Bhupathi blasts AITA, says Sania being used
Bhupathi slammed India's tennis chiefs for putting top female player Sania Mirza in an "unbelievable position" in the Olympic selection row.
Admitting that his pairing with Sania Mirza in the mixed doubles category would have been the best bet for India in the London Olympics, Mahesh Bhupathi today said that the Indian star player was used without even being consulted.
Bhupathi slammed AITA for putting Mirza in an "unbelievable position" in the Olympic selection row.
Bhupathi said the situation could not have got uglier and denied he was manipulating other players against his former doubles partner Leander Paes, as Mirza said she was being humiliated by being used as "bait" to pacify Paes.
Bhupathi and his current partner Rohan Bopanna both said they would not play with the higher-ranked Paes at the London 2012 Games for a range of personal and professional reasons.
Mirza, who has just won the French Open mixed doubles with Bhupathi, then lashed out at the All India Tennis Association (AITA) in a letter about her treatment.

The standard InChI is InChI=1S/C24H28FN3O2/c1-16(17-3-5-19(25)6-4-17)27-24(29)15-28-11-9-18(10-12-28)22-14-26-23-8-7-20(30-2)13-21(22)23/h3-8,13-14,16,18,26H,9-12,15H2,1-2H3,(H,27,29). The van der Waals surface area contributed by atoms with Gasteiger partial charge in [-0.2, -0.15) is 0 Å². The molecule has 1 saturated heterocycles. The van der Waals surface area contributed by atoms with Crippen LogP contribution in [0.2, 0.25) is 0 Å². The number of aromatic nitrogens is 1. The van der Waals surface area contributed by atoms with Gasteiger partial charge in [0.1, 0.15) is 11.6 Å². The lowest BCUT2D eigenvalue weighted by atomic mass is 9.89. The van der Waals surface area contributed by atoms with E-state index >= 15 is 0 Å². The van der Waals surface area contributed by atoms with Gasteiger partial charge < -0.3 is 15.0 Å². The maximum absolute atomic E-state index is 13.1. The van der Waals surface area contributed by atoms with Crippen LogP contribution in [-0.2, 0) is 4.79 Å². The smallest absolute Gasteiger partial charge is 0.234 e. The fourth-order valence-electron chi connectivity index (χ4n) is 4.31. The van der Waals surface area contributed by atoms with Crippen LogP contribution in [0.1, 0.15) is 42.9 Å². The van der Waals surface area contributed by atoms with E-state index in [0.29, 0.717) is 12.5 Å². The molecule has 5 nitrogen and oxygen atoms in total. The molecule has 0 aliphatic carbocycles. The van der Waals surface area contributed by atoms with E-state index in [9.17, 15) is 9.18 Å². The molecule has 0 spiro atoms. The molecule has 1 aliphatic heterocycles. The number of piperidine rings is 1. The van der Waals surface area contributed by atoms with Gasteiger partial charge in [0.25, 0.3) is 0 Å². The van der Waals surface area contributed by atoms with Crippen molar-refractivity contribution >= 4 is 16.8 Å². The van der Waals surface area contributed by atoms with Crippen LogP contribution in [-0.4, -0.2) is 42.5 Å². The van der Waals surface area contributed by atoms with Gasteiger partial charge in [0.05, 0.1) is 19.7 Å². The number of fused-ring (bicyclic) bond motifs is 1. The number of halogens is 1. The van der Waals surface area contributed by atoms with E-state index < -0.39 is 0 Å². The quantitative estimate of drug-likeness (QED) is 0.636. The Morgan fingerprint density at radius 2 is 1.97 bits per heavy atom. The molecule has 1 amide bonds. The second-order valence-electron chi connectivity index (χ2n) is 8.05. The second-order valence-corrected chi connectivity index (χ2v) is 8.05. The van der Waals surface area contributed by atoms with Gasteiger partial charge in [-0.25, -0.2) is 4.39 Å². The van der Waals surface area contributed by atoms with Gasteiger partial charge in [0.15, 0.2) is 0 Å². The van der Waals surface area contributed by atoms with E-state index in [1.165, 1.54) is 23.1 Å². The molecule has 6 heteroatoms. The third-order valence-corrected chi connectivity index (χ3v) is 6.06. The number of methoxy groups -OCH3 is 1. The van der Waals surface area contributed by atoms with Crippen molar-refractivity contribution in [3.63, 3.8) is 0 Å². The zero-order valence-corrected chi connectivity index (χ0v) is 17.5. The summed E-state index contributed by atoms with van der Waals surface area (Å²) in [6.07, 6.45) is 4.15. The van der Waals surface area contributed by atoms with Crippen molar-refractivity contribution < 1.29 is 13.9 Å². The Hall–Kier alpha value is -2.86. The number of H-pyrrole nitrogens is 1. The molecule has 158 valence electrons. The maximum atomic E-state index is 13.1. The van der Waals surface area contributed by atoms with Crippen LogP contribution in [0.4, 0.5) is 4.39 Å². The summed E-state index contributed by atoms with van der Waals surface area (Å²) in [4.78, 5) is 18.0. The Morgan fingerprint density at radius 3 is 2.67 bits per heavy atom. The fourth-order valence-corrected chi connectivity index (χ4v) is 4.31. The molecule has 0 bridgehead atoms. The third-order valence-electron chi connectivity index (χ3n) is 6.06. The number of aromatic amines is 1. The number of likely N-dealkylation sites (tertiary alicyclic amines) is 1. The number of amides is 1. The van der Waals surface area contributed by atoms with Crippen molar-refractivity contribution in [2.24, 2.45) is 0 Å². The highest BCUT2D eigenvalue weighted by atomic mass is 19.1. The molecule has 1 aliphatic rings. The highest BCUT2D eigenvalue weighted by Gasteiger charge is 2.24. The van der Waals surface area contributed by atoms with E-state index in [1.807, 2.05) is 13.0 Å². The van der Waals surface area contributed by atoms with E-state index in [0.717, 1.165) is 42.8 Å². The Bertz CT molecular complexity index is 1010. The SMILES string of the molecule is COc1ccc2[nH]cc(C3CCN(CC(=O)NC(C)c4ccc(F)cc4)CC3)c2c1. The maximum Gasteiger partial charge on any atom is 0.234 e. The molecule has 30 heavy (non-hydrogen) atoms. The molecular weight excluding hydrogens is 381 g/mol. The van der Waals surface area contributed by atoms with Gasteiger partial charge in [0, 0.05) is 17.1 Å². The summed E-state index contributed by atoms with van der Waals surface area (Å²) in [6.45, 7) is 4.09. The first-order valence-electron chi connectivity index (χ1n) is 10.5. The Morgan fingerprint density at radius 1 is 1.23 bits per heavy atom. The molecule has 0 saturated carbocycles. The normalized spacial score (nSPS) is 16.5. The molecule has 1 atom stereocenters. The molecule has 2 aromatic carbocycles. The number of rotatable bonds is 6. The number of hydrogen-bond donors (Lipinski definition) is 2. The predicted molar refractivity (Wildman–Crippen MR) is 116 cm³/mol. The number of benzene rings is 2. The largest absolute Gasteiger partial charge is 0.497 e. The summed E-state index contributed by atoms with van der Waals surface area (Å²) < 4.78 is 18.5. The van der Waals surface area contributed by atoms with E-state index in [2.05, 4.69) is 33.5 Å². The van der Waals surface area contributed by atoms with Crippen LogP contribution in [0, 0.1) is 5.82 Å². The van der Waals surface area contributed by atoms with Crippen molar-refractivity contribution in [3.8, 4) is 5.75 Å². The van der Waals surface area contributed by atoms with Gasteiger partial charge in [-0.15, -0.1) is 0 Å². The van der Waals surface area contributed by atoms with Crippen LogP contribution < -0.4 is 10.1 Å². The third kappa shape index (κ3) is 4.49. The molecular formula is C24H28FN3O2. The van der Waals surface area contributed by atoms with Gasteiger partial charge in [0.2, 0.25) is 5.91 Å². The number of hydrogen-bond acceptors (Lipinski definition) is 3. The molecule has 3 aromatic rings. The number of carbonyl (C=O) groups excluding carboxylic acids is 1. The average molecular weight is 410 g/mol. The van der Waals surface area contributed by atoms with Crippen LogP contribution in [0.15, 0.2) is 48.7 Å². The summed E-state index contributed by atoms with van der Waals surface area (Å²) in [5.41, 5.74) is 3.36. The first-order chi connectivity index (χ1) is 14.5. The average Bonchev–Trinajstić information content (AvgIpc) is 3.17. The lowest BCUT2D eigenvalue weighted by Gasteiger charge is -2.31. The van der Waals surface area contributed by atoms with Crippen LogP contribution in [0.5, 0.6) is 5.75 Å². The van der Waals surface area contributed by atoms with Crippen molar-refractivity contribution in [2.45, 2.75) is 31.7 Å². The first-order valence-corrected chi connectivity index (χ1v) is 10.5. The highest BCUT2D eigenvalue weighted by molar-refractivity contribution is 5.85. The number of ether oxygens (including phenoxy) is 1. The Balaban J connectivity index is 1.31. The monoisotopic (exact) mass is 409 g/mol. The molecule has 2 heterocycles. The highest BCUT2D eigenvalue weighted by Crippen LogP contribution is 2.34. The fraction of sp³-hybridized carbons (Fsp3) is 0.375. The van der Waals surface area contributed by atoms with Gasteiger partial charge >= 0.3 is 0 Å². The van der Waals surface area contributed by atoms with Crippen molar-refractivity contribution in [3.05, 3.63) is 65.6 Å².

Indian media reported Paes made being paired with Mirza in the Olympic mixed a pre-condition for playing with a lower-ranked player in the men's.
"Things couldn't have got uglier for us in Indian tennis the last week," Bhupathi said after his first round win at Wimbledon with Bopanna.
"It's an unbelievable situation they have put her in and I obviously sympathise with Sania. I feel for her in her letter."
Bhupathi said he wanted to play mixed doubles at the Olympics with Mirza.
"As far as I'm concerned, I'm committed to her. We're playing here, and if we get a chance to, we will play the Olympics," he said.
"In her letter she clearly stated that we have won two Grand Slam titles, one as close as two weeks ago. They have to worry about if they want to win a medal for the country -- or, as she said, keep one player happy."
Bhupathi broke up his partnership with Paes in 2002 and recently branded him untrustworthy.
But he denied being a troublemaker in the row.
"It is an underlying problem which a lot of people have to look into and figure out," he said.
"But it is what it is. Everyone seems to think that I'm the one manipulating and pulling the strings for all these extremely individual and successful tennis players like Rohan and Sania (Mirza). It's not true. Some people need to ask hard questions and they get hard answers.
"The process has started. Maybe after the Olympics there is something to be done. We're just glad this whole thing is behind us."